Monday, May 4, 2020

Joys 1977

In October 1977 when I wrote about, and cried over, losses (see previous post), I continued writing and expressed joy. The next page of that old journal begins,

What a rich, special childhood I had!
May 5, 2020, is the anniversary of my mother's birthday. How fitting that I can share this remembrance now.  Janet N. Cutler was born on May 5, 1912, and lived to almost 64. She came to Danvers in 1940 to marry my father. They started married life in a small rental house on Nichols Street, just across from the large Locust Lawn property. They'd been house-hunting elsewhere, but hadn't yet found what they sought. So, on a temporary basis, they moved into that little cape. Lucky for me, they stayed. I, born three years later, was able to grow up with grandparents next door, and acres of woods, fields and streams nearby.

Here's the final page of my journal entry written on October 5, 1977:

What a rich, special childhood I had! The land and plants and wild birds and animals were so much a part of it, thanks to my mother. She taught me so much about nature and conservation and appreciation of life! That is a wonderful gift. She got such joy from the simple things – a bright red leaf, a fern fiddlehead, growing vegetables, a new wren in the birdhouse, etc. And my life is enriched by experiencing these wonders as she taught me to.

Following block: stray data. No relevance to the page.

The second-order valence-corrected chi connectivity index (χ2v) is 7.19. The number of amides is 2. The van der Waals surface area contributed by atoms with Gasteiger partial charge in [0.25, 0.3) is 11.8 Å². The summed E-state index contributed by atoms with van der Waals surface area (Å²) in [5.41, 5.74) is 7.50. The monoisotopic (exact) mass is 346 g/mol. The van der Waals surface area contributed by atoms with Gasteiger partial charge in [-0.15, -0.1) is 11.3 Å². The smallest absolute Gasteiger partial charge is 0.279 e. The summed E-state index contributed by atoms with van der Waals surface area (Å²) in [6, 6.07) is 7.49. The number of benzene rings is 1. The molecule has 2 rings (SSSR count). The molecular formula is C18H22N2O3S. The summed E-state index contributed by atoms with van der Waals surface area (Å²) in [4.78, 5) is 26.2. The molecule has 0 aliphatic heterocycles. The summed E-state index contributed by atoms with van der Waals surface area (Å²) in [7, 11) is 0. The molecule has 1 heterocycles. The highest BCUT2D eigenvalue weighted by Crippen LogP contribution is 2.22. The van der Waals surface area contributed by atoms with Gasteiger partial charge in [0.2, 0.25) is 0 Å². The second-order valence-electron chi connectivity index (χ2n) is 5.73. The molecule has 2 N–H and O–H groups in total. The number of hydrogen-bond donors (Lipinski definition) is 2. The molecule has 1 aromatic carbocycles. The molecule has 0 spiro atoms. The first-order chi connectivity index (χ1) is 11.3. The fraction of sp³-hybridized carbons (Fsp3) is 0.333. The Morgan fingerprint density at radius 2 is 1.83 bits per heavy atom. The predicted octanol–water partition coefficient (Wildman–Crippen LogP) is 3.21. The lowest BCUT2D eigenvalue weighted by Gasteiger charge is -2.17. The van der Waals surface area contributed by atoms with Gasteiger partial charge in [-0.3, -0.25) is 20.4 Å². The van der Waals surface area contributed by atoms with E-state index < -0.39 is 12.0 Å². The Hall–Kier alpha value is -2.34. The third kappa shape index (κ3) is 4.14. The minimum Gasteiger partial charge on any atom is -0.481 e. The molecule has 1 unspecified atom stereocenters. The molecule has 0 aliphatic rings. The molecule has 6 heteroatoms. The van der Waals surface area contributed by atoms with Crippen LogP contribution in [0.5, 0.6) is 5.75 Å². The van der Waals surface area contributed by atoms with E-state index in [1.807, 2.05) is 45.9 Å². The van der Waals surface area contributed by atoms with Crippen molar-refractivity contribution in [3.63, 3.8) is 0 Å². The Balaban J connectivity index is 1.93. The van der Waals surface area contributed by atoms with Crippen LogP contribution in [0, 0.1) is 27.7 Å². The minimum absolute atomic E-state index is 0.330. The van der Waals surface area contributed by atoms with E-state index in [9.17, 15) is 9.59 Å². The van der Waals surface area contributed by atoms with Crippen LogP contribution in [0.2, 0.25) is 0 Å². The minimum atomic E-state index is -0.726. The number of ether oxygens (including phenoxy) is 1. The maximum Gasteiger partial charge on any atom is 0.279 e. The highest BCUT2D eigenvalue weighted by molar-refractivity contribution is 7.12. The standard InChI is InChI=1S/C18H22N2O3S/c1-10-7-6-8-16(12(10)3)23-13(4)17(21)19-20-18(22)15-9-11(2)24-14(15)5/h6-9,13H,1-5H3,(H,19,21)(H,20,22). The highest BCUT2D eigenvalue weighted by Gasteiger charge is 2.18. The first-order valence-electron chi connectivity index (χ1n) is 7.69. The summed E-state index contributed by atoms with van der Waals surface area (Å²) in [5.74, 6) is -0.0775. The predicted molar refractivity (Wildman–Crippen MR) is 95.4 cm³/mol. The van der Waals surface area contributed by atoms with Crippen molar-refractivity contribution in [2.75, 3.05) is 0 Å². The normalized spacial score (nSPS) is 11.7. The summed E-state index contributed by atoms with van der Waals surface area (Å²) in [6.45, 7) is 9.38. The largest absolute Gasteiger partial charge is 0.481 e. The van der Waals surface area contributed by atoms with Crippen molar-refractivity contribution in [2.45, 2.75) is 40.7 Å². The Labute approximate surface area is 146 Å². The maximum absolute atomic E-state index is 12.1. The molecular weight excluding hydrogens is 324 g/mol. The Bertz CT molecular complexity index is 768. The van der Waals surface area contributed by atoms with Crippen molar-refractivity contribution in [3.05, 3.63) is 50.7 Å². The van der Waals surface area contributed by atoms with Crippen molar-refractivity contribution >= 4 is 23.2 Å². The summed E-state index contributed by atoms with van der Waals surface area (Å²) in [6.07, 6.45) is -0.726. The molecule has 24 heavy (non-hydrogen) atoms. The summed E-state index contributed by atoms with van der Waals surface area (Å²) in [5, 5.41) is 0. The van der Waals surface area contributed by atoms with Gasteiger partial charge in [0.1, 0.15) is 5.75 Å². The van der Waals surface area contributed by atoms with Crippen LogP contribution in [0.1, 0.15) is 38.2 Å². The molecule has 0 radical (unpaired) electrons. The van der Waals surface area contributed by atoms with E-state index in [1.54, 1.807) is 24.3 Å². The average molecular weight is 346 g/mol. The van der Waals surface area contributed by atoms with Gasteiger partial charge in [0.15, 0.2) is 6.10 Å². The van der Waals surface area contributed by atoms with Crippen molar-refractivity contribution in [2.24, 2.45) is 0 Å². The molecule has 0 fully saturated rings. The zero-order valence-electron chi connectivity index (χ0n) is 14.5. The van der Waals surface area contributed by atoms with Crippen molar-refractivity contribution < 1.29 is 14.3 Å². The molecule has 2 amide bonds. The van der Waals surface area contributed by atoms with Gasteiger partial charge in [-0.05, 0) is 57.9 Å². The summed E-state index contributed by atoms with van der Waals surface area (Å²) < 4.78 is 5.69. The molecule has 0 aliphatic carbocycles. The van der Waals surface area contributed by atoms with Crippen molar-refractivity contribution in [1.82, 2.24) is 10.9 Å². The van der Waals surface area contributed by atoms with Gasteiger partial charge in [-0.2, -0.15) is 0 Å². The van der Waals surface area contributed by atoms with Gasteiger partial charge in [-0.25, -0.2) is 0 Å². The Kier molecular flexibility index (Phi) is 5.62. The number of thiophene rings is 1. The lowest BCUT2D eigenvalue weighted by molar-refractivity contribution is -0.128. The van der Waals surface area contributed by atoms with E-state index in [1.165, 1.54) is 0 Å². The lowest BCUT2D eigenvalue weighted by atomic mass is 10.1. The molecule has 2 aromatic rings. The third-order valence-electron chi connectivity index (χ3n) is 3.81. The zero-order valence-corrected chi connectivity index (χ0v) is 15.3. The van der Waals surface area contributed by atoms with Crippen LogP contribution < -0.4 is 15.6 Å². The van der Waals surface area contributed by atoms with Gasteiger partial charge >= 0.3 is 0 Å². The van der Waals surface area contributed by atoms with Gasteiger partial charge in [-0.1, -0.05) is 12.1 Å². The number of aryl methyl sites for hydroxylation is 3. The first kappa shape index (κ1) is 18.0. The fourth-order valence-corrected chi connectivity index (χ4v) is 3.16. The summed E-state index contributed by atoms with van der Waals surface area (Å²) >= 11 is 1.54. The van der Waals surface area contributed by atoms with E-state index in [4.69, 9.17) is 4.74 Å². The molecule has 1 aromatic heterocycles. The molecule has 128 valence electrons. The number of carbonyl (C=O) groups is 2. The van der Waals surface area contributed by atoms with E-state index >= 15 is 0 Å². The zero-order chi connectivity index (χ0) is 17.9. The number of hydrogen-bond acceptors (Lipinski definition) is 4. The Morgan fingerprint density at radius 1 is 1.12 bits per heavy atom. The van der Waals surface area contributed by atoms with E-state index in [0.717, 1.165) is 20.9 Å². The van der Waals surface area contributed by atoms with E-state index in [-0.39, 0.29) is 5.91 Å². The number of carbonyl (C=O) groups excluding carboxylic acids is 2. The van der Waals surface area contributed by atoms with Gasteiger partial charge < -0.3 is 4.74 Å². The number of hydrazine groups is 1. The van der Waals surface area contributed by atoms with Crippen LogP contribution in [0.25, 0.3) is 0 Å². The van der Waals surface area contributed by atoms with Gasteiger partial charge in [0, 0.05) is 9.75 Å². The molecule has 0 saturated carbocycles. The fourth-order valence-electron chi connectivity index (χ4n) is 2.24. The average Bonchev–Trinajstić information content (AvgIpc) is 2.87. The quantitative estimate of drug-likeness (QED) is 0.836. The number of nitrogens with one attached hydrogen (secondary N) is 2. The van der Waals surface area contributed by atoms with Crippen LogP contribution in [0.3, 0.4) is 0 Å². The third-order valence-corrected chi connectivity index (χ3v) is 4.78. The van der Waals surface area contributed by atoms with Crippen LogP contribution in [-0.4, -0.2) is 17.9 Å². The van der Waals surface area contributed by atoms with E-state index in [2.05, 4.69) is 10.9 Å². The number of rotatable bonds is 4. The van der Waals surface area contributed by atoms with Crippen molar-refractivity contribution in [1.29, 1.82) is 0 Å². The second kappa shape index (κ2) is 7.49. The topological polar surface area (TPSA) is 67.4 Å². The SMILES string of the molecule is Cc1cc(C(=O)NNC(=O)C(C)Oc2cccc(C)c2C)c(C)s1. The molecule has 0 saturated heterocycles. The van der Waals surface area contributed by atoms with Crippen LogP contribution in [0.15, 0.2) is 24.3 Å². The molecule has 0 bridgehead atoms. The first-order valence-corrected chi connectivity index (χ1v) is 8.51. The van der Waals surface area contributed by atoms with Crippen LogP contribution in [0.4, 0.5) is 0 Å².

As a child I used to get tired of her exclamations to come see the cloud, or this leaf or that view. "oh Mommy!" I'd reply "it is just another leaf..." etc. I resisted her enthusiasm. But it came through whenever I was alone (at Putney, and now). 
Now my kids have to endure my endless cries of "Oh, look at that." I want to pass on that love of the beauty of nature. (Even though it carries with it the pain of watching "progress" spoil the beautiful land.)
What a joy tonight  to get in touch with this special gift  from my mother, after concentrating for hours on the hidden messages* I got from her, most of which were negative. I got lots of problems from her. I'm like her in so many ways. But fortunately the good came with the bad. I feel love for her now. And I like myself.

*See my Comment below for context about "hidden messages" and some examples. I did appreciate my mother during my youth. My comment in fall 1977 about problems referred more to changes I, as an adult, was attempting to make in some of my habits, and my realization that she had been, of course, the model for those habits. She had died in April 1976.

1 comment:

Sandy said...

I should add a note about that last paragraph. The "negative" hidden messages were typical of most parents, who were busy adults doing their best to be good parents. In many ways I had an ideal childhood, with two very nice parents.

Neither I nor my parents were consciously aware of the messages at the time. It was only later, in my 30's, that I learned (in an intensive "Inner Growth Seminar" in fall 1977) about the underlying attitudes and behavior patterns that I had absorbed as a child. Some of the old messages were driving my adult life, and needed to be brought to the surface and questioned.

EXAMPLES of unspoken, but powerful messages: "Keep busy." "Don't be emotional." "Worry about the future." "Don't ask for help." "Don't make a mistake." "Be what I can handle." "Be afraid to spend money."